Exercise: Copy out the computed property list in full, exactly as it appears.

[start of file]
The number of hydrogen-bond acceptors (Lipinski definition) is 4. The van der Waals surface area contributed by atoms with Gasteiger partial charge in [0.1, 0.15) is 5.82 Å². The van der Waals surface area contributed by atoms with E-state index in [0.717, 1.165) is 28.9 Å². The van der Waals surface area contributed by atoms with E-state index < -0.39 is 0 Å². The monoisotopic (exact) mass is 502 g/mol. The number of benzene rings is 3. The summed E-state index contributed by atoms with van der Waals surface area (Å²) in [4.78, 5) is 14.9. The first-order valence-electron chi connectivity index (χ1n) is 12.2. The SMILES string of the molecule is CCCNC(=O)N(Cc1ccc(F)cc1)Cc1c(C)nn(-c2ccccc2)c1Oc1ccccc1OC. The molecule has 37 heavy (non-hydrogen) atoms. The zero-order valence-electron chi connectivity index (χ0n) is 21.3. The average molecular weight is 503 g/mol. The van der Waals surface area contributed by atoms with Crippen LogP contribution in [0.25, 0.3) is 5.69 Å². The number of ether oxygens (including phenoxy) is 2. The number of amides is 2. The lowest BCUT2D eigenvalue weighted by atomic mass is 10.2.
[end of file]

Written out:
The number of hydrogen-bond acceptors (Lipinski definition) is 4. The van der Waals surface area contributed by atoms with Gasteiger partial charge in [0.1, 0.15) is 5.82 Å². The van der Waals surface area contributed by atoms with E-state index in [0.717, 1.165) is 28.9 Å². The van der Waals surface area contributed by atoms with E-state index < -0.39 is 0 Å². The monoisotopic (exact) mass is 502 g/mol. The number of benzene rings is 3. The summed E-state index contributed by atoms with van der Waals surface area (Å²) in [4.78, 5) is 14.9. The first-order valence-electron chi connectivity index (χ1n) is 12.2. The SMILES string of the molecule is CCCNC(=O)N(Cc1ccc(F)cc1)Cc1c(C)nn(-c2ccccc2)c1Oc1ccccc1OC. The molecule has 37 heavy (non-hydrogen) atoms. The zero-order valence-electron chi connectivity index (χ0n) is 21.3. The average molecular weight is 503 g/mol. The van der Waals surface area contributed by atoms with Crippen LogP contribution in [0.25, 0.3) is 5.69 Å². The number of ether oxygens (including phenoxy) is 2. The number of amides is 2. The lowest BCUT2D eigenvalue weighted by atomic mass is 10.2.